Why Your Interfaith Wedding May Upset Your Parents

Interfaith and intercultural issues usually come with many layers; they may be more complex or serious depending on the culture from which your family hails, their personal religious values, and their attachment to their traditions.
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Weddings are notorious for stirring up the emotions of the clan. Add the element of intermarriage and even the most loving people might exhibit some of the stereotypical behaviors that have long plagued mixed-culture brides and grooms: the mother who is wounded because the wedding is not in a church, the grandmother who thinks your children will be cursed if you don't marry "your own kind," and the stubbornly conservative father who just can't see beyond his own tradition. It's not easy to deal with these kinds of issues with your parents, but understanding them will help you keep your footing.

Planning a wedding is often the first place couples begin to truly get some experience in the art of compromise. Interfaith couples especially are given many opportunities to work on the balance between "including everyone" and doing certain things to "keep the peace." Couples must also form good boundaries to protect themselves and their relationship when parents do not agree with their choice of mate -- or the break in family tradition that the marriage might bring.

A Hindu bride called me recently to ask for my advice in dealing with her very traditional mother, who was very against her marriage to her non-Hindu (in fact, Jewish) fiancé. This bride was so frustrated she had stopped speaking with her mother. The mom was equally frustrated and was voicing it in a way that made it difficult to have a conversation. I tried to help this bride understand her mom's perspective instead of fearing her mother so much, and ultimately she was able to re-open the lines of communication and listen to her mother's concerns -- and still move forward with the man she loved. She ended up compromising by having both a traditional Hindu wedding ceremony and a Western-style ceremony. The bride and her partner decided that it was more important to maintain a good relationship with the bride's mother than totally fight tradition.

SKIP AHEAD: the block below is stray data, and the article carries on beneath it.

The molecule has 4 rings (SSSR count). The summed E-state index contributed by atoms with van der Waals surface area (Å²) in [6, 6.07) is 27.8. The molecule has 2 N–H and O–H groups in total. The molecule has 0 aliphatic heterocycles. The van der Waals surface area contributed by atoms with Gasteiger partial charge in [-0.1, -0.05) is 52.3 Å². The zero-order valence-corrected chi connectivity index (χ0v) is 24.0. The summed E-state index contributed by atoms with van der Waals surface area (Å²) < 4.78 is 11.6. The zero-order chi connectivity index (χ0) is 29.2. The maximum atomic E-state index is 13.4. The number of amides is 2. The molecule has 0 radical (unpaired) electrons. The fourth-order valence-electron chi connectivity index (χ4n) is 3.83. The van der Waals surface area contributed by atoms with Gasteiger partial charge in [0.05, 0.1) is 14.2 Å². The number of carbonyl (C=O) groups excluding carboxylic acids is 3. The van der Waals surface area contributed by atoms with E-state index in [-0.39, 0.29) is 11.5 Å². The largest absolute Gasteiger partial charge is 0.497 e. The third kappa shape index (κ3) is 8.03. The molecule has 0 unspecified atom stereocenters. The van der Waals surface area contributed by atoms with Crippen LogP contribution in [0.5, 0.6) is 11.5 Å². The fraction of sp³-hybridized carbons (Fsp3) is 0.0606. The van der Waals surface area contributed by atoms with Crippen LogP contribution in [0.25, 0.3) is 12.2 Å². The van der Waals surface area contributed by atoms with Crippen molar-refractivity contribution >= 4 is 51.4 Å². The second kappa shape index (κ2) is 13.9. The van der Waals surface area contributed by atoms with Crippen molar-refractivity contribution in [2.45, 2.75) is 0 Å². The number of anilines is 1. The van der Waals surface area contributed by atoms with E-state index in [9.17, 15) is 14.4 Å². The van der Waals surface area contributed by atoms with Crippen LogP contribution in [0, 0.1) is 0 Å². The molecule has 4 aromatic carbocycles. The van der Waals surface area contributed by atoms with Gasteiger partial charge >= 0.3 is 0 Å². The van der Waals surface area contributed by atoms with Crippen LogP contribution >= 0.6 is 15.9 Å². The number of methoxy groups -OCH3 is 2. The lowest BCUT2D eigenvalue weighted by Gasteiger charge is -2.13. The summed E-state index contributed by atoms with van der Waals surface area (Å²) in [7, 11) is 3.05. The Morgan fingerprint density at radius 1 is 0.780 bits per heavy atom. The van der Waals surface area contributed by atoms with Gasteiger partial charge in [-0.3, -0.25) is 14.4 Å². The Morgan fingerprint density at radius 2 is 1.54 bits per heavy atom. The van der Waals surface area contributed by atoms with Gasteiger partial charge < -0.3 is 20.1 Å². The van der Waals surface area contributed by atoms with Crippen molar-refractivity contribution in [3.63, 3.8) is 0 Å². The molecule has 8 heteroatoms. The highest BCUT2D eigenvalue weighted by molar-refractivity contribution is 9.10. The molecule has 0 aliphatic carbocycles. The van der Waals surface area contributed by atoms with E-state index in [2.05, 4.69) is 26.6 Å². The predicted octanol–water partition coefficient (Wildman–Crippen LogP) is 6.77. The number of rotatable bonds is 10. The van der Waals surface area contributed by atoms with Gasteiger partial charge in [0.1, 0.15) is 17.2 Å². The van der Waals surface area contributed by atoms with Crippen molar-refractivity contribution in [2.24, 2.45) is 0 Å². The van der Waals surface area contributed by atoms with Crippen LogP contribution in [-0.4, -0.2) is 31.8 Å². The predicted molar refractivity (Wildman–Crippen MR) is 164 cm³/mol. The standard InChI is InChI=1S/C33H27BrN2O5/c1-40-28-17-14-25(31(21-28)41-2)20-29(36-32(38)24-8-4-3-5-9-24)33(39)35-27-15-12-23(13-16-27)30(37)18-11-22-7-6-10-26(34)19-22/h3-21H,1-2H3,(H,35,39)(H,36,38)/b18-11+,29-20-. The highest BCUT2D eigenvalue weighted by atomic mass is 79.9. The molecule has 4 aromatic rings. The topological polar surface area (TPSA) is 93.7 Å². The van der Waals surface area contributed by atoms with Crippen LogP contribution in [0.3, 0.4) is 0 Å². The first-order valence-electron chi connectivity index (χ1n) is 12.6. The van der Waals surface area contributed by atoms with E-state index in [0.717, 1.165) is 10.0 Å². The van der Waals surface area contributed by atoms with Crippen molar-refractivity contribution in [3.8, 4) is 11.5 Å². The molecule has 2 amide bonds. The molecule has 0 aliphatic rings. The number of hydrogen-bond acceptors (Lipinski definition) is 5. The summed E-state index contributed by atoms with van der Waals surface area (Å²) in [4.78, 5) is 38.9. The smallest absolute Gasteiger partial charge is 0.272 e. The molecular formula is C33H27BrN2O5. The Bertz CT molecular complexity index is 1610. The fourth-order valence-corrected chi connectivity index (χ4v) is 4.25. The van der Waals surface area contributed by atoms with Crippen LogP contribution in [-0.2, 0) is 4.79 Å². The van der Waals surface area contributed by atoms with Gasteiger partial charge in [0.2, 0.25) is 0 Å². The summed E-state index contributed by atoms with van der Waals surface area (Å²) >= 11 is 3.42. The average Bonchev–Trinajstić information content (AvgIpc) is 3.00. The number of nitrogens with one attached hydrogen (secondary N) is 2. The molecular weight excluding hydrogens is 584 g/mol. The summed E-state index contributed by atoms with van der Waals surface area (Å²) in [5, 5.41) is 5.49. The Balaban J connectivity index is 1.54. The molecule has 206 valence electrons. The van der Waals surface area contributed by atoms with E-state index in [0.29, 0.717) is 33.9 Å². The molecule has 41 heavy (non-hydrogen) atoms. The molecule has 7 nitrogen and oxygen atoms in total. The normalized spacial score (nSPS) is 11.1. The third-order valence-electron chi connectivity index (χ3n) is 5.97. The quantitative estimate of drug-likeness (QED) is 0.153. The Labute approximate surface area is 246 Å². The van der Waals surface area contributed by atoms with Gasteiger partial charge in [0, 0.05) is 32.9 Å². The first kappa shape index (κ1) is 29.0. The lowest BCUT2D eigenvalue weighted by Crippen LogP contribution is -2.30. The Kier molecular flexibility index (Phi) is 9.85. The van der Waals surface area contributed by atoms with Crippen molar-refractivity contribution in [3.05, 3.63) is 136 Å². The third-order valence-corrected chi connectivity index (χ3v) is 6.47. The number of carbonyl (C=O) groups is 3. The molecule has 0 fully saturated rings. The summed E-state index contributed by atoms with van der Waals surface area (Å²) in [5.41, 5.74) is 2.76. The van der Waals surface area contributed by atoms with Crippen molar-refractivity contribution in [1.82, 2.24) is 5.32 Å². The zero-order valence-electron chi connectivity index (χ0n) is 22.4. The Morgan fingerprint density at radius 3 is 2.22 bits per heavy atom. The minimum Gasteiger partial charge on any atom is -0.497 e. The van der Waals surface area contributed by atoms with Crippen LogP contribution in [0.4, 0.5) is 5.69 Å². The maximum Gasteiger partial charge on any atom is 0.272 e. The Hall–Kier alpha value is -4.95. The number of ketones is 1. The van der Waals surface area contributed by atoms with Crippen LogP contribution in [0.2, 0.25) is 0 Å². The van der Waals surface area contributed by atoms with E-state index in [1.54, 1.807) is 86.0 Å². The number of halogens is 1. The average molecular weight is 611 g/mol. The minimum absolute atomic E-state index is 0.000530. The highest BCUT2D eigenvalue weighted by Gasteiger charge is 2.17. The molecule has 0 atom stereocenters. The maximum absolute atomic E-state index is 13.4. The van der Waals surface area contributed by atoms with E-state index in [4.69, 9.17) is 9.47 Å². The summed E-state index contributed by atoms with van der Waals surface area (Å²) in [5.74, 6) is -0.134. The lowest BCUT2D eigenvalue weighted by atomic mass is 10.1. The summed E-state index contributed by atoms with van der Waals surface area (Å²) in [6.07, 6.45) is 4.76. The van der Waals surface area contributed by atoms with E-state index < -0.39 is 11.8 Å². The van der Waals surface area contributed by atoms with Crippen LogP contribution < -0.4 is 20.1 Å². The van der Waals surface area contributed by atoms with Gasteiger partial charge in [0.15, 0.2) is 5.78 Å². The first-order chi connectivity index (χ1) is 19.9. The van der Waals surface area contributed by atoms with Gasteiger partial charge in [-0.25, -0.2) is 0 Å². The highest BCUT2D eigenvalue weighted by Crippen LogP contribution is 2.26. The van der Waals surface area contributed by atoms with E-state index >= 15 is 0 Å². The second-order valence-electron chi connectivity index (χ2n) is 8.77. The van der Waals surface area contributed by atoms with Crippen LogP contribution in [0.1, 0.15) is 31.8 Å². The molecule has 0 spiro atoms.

I have had heard similar stories, many times, from couples that come in many different interfaith, intercultural, and interracial combinations. There is no pat solution for parental upset. The best approach to dealing with worried parents is with empathy and trying to understand their points of view and feelings, giving them some space to voice their concerns, and then giving them time to adjust.

Ultimately, you have to decide what is right for you. But attempting to listen and hear their point of view is an important part of the process for all. Being able to verbalize their concerns can be therapeutic for them and being able to ask questions may make them feel less threatened by your non-traditional wedding plans. It is also an exercise in understanding the culture from which your family or in-laws hail and allows you to prepare for married life. The issues that surface during planning a wedding are a microcosm of the issues that may underline your ongoing family relationships, so it is important to pay attention. These are the things that will get exacerbated during family functions, holidays, and if you have children.